1) I forced in a bunch of calories on the side of the trail thinking that might help.  It absolutely back fired.  From about mile 45 on it was just a big puke fest.  2) I did some yogi breathing thing.  Trust me, I felt dorky and hoped nobody was looking.  I pretended to be my little sister Brooke (a yoga instructor) and do some breathing moves, some lion thing I learned in one of her classes, another pose to open my chest, I even did those arms to chest moves that I laugh at when I see yogi girls doing them.  I don't think that worked for me either.  3) I prayed.  My mom always told me to just pray.  Just pray away.  So I prayed all kinds of things and thanked God for all kinds of things.  4) Just keep moving forward.  Number 3 & 4 worked for me because I did indeed tick off the last 10-12 miles.  Once back to Long Road (about 10 miles from the finish) I saw Mikey and just began crying.  I ran those 3 miles (wait, change that to slow jogged those 3 miles) all the way to him.  I told him I needed a hug.  In that moment I found out what kind of Ultra Runner I'll be to my crew!  Of course you've seen or heard horror stories of athletes yelling at their crews and being all shades of mean out there.  I am happy go lucky right into a crybaby, not a giving up crybaby, just one who can't control her passion and sometimes the fire comes out in the form of tears.
Photo mahalos to Mikey Brown

At this point in the race we are allowed to have a pacer join us. I didn't have one (don't worry, I will for HURT100), so it was okay for Mikey to walk along side me.  He did for about 15 minutes.  Here is where it got complicated.  He wanted me to stop.  To just rest. He could see I wasn't good and thought if I just stop my lungs would chill out and I'd be okay.  But what he forgets and I drive him nuts about is my inability to stop.  When I stop my anxiety rises and that makes my lungs worse.  I admit my anxiousness is a problem, I'm working on it.  I was having flashbacks of Ironman Malaysia at this point. I had an asthma attack on the bike and fell over on the side of the road.  I sat there for 40 minutes and the medic said I could only finish if I ride with someone to make sure I'm safe.  So yes, I biked side-by-side totally illegal in racing to the bike finish and with that same person all marathon long just to be allowed to finish an Ironman.  Mikey and I went up that hill laughing and smiling, I needed him so much in that moment and realized how wonderful it will be during HURT100 to have a good pacer to help you through the loops of hell and out of the hurt box.  Then Mikey decides he's going to just finish the final 10 miles with me.  No.  Absolutely no.  I mean, I love him and all but there was no way I was going to trust someone who hasn't been training to get up that hill and over that mountain then down the backside.  I told him once we got to that pink flower (there was a flower bush up the road) then I was going on my own.  And off I went...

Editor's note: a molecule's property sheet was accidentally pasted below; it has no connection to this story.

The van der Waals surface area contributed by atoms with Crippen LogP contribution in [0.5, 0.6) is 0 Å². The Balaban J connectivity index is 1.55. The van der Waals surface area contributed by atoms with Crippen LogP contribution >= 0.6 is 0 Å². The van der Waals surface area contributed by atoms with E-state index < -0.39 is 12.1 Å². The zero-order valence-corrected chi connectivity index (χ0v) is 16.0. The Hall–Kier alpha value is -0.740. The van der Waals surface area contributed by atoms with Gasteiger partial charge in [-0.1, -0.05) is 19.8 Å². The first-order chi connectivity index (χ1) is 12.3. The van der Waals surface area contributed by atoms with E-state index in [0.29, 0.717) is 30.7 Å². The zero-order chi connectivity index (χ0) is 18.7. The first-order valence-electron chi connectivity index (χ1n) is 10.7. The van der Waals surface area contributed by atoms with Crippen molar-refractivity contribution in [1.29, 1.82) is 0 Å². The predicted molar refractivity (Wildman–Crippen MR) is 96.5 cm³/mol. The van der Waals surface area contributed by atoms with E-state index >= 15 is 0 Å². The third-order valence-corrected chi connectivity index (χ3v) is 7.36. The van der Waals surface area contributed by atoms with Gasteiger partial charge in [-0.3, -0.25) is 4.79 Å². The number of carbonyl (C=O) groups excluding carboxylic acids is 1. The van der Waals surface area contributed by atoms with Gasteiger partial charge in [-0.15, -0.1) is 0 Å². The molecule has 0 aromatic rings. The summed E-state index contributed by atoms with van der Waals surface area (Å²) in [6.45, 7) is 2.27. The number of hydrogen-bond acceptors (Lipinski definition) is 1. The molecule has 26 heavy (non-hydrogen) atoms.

It was sheer hell.  Coming into the race I had visions of winning it.  Since quitting triathlon I pretty much let go of all goals to win things and lose things.  I just wanted to do things and experience things-pressure free.  But there was something about this race that I wanted to accomplish and it was to take on a challenge greater than one I'd ever known.  Hence the reason I now cross "doing something more difficult than childbirth" off my bucket list.  This was the biggest thing I'd ever set out to do.  I put my heart and soul into preparing for it and enjoyed every single moment of the journey towards it.  Not to mention Freddy has been an absolute source of encouragement to me.  He has been so kind to me since my first trail race, welcoming me into the HURT ohana, and when I went off course at Triple Trek he was the one that told me it's not a big deal, to let it go, I have Peacock.  I wanted to win it to express my gratitude, as if his kindness and belief in me meant something.

I got to the final aid station (6 or 7 miles from the finish), told them I was in a world of hurt and they knew, I guess everyone it at that point?  I asked how my friend Pat was doing, I just kept hoping he was still holding that beautiful lead and enjoying his run.  They told me he is flying home to the finish.  That gave me comfort.  Then I told them I hadn't been able to eat or drink for the last hour.  A man name Steve (I'll call him my guardian angel) told me it's okay. He said this is so normal, our metabolism shuts down at this point in the run in order for the blood to carry oxygen to our muscles and not so much for digesting.  *Note, it went something like that.  I dried a sip, threw it up,  tried a bite, threw it up.  I asked if I take absolutely nothing else the entire rest of the way to the finish would I be okay?  He assured me, yes.  Of course, yes.  Then he road his mountain bike along side me to the next turn off just to make sure I don't get lost (does everyone in the trail running community know of my horrible sense of directions out on the trails?).  I smiled at him, I was so thankful for him, for the 5 minutes of company but mostly for the reassurance that I would be fine 6 miles with nothing in my belly.  My legs still felt really good, I decided the last 6 miles I'd just count blessings and focus on the good stuff...starting with my legs.  My legs were making it 55 miles feeling this well, that's good news on the way towards my first 100.